I began dumping huge amounts of my paycheck into retirement accounts.  In doing the calculations, I felt assured that I would have enough for Cheryl and I to have a nice, comfortably, and well-funded golden era.

But having this come upon me, things changed drastically.

Based on my reading of my bosses unspoken sense of the matter, I knew I had to do this soon, before circumstances forced them into something far more punitive.  I initially decided on December 31st of this year, but extended that a week to complete the pay period.  The mechanics of federal retirement are complex and take time to reach finality, so I wanted to end with a full paycheck.

Northern Virginia is an insanely expensive place to live.  That, coupled with our decision two years ago to convert from a 30-year to a 15-year mortgage meant that we had to sell the house, and soon because there was no way that we would be able to make this kind of a mortgage payment.  So for the past few weeks, we've been scrambling, selling the furniture we don't want to take with us, and donating and dumping a lot of other things.  As is usually the case, thing haven't gone as planned.  We wanted to have the sign in the front yard by the second week of October.  But it hasn't been until this week that we were able to get painters and carpet cleaners in to do that necessary sprucing up.  The painting was particularly important, since our grandchildren in the 3 years they and their parents lived with us expressed their artistic talents liberally on the walls.  I never had a problem with this, since I liked having their signature on our lives.  But potential owners will likely see things differently.  Even acknowledging that requirement, it was still a little sad to see their wonderful creations covered up.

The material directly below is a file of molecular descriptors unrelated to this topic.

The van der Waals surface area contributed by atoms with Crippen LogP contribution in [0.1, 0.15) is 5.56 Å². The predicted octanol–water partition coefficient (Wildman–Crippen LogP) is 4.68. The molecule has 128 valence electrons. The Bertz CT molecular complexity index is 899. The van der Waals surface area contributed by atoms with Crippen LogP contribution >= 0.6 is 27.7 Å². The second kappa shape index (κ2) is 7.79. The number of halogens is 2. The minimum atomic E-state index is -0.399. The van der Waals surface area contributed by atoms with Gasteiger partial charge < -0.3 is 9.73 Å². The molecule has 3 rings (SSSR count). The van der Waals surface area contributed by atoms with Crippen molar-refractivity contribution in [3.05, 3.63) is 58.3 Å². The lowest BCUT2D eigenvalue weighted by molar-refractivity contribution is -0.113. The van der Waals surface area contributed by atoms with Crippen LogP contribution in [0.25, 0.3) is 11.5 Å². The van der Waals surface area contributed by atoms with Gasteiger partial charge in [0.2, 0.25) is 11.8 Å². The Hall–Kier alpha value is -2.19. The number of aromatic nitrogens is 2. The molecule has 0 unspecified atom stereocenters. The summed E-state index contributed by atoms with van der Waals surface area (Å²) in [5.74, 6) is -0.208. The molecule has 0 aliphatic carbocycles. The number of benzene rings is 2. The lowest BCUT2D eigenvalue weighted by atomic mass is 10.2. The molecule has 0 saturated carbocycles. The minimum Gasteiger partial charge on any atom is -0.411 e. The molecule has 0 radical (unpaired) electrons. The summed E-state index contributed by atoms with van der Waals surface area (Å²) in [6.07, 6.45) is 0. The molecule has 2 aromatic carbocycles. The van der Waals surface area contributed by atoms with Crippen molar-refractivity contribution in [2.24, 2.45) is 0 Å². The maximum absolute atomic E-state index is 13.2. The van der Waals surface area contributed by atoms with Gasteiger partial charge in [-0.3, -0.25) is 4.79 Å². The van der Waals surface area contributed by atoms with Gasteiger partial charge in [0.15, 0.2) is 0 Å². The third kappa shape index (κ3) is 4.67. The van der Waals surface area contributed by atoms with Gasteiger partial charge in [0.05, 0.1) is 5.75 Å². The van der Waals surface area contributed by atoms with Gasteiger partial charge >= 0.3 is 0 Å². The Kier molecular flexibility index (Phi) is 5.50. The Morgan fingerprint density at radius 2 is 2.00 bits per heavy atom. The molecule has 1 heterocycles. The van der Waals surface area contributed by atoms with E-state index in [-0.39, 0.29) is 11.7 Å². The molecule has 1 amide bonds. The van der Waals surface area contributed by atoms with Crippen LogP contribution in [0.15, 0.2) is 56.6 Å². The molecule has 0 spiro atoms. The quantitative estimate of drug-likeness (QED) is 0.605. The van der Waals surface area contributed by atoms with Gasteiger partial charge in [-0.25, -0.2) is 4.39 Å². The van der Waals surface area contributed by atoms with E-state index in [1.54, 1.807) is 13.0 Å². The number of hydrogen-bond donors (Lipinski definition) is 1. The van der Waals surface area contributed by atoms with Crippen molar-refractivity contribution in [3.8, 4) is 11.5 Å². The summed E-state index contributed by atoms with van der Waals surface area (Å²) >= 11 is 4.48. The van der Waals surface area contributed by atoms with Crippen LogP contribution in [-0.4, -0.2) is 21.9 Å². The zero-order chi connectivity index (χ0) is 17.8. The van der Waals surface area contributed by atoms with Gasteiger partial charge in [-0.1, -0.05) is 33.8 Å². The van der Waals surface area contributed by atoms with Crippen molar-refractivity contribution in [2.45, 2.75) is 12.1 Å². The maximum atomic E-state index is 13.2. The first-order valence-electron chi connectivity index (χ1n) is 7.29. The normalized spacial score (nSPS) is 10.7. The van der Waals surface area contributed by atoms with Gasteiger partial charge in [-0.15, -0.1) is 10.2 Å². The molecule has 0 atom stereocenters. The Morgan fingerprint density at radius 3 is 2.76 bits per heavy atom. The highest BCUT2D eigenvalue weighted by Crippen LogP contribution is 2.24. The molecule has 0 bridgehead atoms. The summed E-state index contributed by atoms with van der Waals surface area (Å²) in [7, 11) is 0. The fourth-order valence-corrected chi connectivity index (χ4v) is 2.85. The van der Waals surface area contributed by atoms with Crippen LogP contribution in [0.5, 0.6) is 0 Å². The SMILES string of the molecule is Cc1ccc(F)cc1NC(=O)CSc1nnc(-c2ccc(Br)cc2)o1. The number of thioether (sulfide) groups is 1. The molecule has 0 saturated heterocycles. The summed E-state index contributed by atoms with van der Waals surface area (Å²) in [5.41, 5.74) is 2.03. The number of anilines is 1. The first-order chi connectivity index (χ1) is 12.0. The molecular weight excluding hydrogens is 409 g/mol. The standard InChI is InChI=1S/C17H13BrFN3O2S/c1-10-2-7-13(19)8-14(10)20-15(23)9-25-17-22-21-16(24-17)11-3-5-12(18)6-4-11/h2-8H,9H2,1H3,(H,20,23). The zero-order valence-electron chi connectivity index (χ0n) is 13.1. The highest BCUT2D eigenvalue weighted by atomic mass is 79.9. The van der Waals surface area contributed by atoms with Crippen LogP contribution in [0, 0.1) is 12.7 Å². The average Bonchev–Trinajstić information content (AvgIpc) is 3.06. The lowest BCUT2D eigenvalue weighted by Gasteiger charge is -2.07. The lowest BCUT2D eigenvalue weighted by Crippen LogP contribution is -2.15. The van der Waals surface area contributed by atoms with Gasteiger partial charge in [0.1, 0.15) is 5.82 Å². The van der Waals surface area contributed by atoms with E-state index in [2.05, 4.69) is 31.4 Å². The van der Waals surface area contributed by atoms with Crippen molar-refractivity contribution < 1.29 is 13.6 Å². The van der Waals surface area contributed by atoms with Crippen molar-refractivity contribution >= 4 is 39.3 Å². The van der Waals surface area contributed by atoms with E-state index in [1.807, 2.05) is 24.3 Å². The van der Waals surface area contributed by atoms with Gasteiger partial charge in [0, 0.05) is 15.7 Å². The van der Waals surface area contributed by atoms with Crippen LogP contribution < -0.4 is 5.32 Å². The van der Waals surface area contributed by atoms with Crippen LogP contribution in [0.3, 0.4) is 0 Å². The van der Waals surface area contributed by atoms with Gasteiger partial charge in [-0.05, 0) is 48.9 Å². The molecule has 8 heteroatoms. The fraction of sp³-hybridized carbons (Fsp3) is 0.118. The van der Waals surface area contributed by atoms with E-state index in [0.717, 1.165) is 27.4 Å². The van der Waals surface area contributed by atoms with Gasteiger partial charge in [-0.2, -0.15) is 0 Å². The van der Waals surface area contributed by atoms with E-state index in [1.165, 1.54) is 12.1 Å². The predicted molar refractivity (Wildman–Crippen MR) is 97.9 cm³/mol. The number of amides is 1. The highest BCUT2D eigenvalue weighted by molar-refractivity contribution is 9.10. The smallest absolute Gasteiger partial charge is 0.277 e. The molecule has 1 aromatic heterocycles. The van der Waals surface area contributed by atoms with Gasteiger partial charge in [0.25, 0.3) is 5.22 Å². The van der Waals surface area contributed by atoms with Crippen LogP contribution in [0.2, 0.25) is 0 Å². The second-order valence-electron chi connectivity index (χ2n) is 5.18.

Next week, we'll start interviewing realtors.  There are several types.  The expensive ones, who will market the heck out of your property, guaranteeing the sale in a specific time frame, or they would buy the house.  Others charge a low commission, but I have some very real doubts about their ability or commitment to market the property.  And the clock is definitely against us.  The good news is that the townhomes in our neighborhood have always sold within six weeks.  The DMV (DC, Maryland, Virginia) region is it's own kind of bubble where the housing market sits.  Plus, every four years, there is always a large influx of people moving and needing homes because of a little thing called the presidential election.

We're keeping busy, and that business has kept me from thinking too much about my health.  My head is still awhirl at how quickly this was laid on, and it probably won't sink in completely until several months after I leave federal service.  There is still a ton of things to get done before we can leave.  Moving, for example, for the first time in 25 years is going to be on our dime, so we're going to have to do this as cheaply as possible.  We'll hire a crew to pack and load a rental truck, and then drive the truck to our middle daughter's home in Colorado, who has joyously invited us to live with them, and spoil their kids.  It's nice to be loved.

I have said before that change is the only consistent thing in life, and in order to survive, one has to be ready to roll with said changes.  But it was the utter finality of this situation that makes things different.

In the back of my mind, however, I still worry about how my brain will change over the next few years.  I would rather lose a limb than my mind, and I really would like to hang on to some semblance of normality.  I keep reading that there is a cure coming, some say quite soon, for these issues.  I can say honestly that I've never rooted harder for scientists.